Recurring Relationship – Why Can We Ignore the Constant Factor in Weis's Proof of the Master Theorem?

Suppose your function is always within range $ cN ^ k $ to $ CN ^ k $, Consider the three repetitions
$$
s (N) = such as (N / b) + cN ^ k, S (N) = aS (N / b) + CN ^ k, R (N) = aR (N / b) + N ^ k.
$$

For suitable initial conditions $ s (N) leq T (N) leq S (N) $ will hold, as a clear proof by induction would show. On the other hand, for suitable initial conditions, $ s (N) = cR (N) $ and $ S (N) = CR (N) $as another simple induction shows. This explains Weis's remark.

What's going on here? As you complete the recursion, add different terms that are different $ Theta (N ^ k) $for different values ​​of $ N $, The contribution of the big theta to the final sum is at most a constant factor. Instead of $ a ^ m sum_ {i = 0} ^ m ( frac {b ^ k} {a}) ^ i $, you get $ Theta bigl (a ^ m sum_ {i = 0} ^ m ( frac {b ^ k} {a}) ^ i bigr) $, The decisive factor is the additional constant factor global and does not accumulate during recursion.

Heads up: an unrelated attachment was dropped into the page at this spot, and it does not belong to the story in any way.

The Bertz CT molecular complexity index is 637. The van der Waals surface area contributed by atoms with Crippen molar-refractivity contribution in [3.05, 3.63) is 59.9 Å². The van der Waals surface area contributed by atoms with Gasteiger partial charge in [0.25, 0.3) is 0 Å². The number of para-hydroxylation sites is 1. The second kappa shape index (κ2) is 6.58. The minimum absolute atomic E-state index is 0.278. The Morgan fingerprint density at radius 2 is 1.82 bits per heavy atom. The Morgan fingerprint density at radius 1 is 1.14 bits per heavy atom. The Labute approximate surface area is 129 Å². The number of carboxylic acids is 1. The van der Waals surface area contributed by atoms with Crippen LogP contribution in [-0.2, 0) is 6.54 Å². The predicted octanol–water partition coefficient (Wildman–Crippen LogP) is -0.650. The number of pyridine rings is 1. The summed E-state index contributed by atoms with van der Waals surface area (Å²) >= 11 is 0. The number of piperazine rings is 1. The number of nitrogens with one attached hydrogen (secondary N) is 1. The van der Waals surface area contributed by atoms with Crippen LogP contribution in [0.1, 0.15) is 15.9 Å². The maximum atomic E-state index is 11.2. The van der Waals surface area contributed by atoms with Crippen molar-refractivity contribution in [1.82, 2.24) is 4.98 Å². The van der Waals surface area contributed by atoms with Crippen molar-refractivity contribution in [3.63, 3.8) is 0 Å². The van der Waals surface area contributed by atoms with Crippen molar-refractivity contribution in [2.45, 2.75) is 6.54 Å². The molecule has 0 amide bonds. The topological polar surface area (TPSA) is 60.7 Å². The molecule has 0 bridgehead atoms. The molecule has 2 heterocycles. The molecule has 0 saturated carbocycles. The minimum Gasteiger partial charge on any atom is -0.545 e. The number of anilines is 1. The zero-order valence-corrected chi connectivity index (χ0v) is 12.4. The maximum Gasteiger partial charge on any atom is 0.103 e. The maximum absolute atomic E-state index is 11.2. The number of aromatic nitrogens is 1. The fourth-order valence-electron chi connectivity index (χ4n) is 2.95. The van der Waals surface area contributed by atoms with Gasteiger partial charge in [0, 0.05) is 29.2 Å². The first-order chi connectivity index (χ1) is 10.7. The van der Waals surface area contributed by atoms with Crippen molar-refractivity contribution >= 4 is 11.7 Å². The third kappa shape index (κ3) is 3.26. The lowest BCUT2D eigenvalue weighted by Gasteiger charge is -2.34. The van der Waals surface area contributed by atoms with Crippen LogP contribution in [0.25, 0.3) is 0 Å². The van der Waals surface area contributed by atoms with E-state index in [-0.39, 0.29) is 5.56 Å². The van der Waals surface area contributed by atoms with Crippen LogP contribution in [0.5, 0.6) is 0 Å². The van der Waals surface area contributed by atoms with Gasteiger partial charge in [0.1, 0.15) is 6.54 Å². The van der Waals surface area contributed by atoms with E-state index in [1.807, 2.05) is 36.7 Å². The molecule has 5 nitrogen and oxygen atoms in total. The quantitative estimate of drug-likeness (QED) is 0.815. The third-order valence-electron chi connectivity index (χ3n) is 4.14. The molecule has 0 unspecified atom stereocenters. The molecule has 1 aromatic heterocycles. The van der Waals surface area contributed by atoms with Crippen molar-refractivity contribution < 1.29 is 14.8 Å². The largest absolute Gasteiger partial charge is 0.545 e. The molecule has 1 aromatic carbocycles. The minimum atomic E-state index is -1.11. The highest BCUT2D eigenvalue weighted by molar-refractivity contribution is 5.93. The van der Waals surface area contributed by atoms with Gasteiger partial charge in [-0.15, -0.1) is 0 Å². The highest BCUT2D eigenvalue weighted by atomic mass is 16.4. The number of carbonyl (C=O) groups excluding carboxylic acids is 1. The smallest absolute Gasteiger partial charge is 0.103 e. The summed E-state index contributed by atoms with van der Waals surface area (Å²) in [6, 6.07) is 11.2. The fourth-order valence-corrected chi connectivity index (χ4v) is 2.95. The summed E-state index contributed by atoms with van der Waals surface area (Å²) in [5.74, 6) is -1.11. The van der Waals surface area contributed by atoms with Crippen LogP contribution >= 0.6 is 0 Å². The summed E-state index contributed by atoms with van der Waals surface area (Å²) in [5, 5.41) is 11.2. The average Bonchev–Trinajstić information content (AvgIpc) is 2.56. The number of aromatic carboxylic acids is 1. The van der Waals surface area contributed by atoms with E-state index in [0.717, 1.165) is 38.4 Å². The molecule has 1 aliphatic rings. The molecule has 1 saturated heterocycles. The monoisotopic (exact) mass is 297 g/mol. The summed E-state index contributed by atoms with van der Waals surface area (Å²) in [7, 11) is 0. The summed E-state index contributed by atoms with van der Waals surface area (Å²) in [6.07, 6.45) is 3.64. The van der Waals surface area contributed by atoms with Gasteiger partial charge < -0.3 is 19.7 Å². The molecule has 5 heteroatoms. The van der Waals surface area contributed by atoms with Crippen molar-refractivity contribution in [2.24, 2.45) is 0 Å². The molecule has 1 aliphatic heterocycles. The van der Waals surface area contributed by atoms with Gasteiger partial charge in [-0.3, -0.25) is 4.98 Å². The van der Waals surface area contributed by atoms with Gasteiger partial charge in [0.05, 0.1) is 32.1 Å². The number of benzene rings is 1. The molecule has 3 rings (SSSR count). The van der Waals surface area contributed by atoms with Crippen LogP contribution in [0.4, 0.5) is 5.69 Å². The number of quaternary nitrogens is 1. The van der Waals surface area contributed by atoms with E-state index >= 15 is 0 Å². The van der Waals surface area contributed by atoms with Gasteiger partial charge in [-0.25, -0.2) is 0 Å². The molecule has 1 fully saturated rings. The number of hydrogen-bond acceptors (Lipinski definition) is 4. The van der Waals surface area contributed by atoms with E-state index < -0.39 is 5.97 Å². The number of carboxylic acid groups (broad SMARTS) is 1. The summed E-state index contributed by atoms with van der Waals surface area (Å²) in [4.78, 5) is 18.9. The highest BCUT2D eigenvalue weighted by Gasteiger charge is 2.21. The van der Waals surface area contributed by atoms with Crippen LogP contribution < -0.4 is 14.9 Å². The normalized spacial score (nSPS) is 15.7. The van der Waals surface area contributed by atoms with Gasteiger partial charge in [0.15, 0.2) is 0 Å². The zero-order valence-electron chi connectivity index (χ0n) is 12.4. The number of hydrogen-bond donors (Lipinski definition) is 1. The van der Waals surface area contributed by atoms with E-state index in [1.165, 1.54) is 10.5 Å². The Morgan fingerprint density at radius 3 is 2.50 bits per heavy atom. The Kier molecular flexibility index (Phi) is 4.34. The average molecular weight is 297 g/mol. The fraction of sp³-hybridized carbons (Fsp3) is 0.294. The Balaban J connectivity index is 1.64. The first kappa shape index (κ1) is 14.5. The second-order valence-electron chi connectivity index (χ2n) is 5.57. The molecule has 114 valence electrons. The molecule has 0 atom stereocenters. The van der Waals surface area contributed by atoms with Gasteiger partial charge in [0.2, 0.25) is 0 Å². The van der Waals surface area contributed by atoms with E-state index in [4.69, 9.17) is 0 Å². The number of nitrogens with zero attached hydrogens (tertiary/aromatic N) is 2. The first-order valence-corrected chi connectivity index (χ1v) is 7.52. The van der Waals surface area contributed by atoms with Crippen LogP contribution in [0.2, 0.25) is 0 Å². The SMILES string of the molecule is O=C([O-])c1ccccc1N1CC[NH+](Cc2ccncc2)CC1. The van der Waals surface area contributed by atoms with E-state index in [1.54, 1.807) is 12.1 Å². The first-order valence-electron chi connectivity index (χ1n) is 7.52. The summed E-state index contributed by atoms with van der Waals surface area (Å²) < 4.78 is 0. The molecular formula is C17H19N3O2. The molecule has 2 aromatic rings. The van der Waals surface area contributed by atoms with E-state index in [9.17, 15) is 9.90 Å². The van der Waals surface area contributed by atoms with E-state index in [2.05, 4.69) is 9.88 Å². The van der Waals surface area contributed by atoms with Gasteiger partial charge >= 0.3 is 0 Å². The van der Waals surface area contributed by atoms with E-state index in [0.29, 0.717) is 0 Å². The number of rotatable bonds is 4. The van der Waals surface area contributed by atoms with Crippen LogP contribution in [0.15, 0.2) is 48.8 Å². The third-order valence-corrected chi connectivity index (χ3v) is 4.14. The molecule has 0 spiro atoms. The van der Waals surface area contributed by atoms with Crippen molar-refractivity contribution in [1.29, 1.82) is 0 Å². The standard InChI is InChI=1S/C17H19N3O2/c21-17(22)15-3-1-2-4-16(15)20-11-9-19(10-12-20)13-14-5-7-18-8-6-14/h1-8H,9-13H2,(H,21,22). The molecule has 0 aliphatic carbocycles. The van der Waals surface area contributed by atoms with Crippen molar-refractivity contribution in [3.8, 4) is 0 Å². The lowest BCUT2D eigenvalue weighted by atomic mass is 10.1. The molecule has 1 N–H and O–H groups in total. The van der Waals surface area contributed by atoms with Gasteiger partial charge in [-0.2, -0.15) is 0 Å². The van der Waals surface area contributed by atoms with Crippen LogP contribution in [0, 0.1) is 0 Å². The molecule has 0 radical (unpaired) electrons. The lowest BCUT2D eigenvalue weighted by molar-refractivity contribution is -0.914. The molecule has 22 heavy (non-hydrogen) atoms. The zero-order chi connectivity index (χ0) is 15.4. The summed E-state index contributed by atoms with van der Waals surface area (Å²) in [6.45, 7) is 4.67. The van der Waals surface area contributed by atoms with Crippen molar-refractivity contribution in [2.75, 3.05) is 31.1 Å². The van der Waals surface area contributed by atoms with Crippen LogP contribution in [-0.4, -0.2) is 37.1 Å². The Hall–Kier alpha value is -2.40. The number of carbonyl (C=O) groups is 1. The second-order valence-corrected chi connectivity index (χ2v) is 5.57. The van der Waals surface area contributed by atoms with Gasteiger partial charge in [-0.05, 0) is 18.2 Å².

Consider generic repetition as an example $ s (N) = 2s (N-1) + f (N) $with basic housing $ s (0) = 0 $, The solution is $$ s (N) = f (N) + 2f (N-1) + 4f (N-2) + cdots + 2 ^ {N-1} f (1). $$ When we multiply $ f (N) $ With a constant factor, the solution of this repetition is multiplied by the same constant factor, while the constant $ 2 $ remains the same.